• David Coxill
        Posted December 17, 2018 at 8:47 pm | Permalink

        Baldrick
        “Remember the football match ?”
        Capt Edmund Blackadder
        “Both sides advanced more during one xmas piss up than they did during the following three years ”

        Or something like that.

        • Posted December 18, 2018 at 10:57 am | Permalink

          George: Yes, that’s right. I’d just arrived and we had that wonderful Christmas truce. Do you remember, sir? We could hear “Silent Night” drifting across the still, clear air of No Man’s Land. And then they came, the Germans, emerging out of the freezing night mist, calling to us, and we clambered up over the top and went to meet them.

          Edmund: Both sides advanced more during one Christmas piss-up than they managed in the next two-and-a-half years of war.

          Baldrick: Do you remember the football match?

          Edmund: Remember it? How could I forget it? I was never offside! I could not believe that decision!

  4. bonetired
    Posted December 17, 2018 at 2:50 pm | Permalink

    I saw this on the BBC on 11 Nov earlier this year and it was one of the most extraordinary films that I have ever seen. Just see it.

  5. Posted December 17, 2018 at 2:51 pm | Permalink

    As well as being a technical wonder the film was extraordinarily moving. The fear on some of the young boys faces was heartbreaking. I can forgive Jackson the mis-quote of Binyon’s verse.

  6. Posted December 17, 2018 at 2:56 pm | Permalink

    I hope it isn’t edited in the same general manner as the trailer.
    Changing shots every 1 second or even faster would render it unwatchable no matter how well it’s been restored.

    • Posted December 17, 2018 at 2:59 pm | Permalink

      If anybody who has seen it can advise on that aspect I’d be grateful, because going by that trailer I’m otherwise uninterested.

    • bonetired
      Posted December 17, 2018 at 3:10 pm | Permalink

      I can put your mind at rest. The trailer is just that: a trailer with snapshots of the film. Most shots, especially during the core of the film, last at least half a minute or even longer ( being limited to the capacity of the hand cracked cameras of the day).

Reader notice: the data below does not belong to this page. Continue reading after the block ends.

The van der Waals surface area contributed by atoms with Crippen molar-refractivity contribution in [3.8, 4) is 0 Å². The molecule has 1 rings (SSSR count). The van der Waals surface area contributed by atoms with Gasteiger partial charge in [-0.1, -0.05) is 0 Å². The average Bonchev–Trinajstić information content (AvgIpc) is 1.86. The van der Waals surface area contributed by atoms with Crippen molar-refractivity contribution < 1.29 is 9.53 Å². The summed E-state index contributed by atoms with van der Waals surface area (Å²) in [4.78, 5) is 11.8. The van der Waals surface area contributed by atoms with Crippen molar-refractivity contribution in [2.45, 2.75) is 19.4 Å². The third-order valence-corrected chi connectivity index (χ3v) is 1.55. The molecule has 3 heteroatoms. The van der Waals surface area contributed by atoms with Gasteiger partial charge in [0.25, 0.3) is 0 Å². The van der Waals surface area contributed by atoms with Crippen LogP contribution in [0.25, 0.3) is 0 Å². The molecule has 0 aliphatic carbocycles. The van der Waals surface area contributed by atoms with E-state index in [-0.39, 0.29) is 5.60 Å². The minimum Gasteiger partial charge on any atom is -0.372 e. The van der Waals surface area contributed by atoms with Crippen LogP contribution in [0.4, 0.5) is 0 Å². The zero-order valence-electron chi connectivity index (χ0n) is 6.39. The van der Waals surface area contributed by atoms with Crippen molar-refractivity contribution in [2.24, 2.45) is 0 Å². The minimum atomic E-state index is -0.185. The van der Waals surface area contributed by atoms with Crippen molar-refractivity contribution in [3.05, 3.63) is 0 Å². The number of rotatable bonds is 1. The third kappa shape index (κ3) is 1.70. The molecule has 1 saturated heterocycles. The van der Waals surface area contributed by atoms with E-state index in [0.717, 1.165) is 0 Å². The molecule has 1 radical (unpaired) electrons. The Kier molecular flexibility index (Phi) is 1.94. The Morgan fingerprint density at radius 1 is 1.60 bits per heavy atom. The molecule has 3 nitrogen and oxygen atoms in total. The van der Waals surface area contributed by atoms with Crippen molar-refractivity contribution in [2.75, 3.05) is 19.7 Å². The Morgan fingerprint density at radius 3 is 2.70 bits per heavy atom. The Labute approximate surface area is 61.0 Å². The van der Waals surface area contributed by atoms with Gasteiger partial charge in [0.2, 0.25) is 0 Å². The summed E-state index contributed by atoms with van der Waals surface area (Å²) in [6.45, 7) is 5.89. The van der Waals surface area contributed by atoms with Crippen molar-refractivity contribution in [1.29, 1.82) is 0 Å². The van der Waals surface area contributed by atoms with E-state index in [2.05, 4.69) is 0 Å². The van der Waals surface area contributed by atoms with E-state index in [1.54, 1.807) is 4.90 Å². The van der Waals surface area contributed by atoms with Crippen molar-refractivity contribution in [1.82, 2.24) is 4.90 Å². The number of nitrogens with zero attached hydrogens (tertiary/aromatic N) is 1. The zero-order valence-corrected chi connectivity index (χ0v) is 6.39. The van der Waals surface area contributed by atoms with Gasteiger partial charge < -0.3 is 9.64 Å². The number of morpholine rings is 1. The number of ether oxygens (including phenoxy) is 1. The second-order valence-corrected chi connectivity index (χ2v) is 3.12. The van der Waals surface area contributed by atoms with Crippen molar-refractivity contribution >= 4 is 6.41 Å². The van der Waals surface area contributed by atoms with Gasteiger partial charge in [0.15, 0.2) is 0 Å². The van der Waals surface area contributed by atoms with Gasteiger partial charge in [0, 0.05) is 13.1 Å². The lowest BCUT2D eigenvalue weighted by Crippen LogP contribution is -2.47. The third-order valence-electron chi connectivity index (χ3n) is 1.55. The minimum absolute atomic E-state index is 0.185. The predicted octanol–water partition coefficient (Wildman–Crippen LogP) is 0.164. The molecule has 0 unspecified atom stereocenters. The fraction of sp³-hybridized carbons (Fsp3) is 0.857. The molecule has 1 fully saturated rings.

It is one of the most moving films that I have seen in recent years.

  7. Posted December 17, 2018 at 3:03 pm | Permalink

    Not only do I want to see this film, I’m hoping they also made a “Making of …” film.

    • phil brown
      Posted December 17, 2018 at 3:08 pm | Permalink

      They did this in a BBC series called What do Artists Do All Day.

      • Posted December 17, 2018 at 5:25 pm | Permalink

        Yes but it looks like it hasn’t hit the US yet. I did find a 5-minute video on it:

  8. Steve Pollard
    Posted December 17, 2018 at 3:12 pm | Permalink

    Please watch the whole thing. It is very evocative and moving. Jackson has done wonders with the archive footage; and the IWM’s recorded voices brought tears to my eyes.

    My grandfather was gassed at Passchendaele in 1917 and nearly lost his sight. Before the war he was a stalwart of the local Congregational church and its choir; after it, he never set foot in a church again. (I still have his annotated copies of Handel’s ‘Messiah’ and Stainer’s ‘Crucifixion’).

    This film really brings home what it must have been like. Admittedly, most of the battle scenes are staged – getting a camera into the front line was an impossibility – but there are quite enough images of the ghastly results of war almost to turn one pacifist.

    Please watch it.

    • Steve Pollard
      Posted December 17, 2018 at 3:20 pm | Permalink

      PS: one of the graceful touches is that, in the credits, Jackson names and honours every one of the warriors whose words are used in the film.

      • bonetired
        Posted December 17, 2018 at 3:29 pm | Permalink

        Including Edmund Blunden ….

  9. Posted December 17, 2018 at 3:12 pm | Permalink

    Holy crap that’s stunning.

  10. Randall Schenck
    Posted December 17, 2018 at 3:15 pm | Permalink

    I have been looking for it here in Wichita and cannot find it showing here. Damn

    • Michael Fisher
      Posted December 17, 2018 at 3:56 pm | Permalink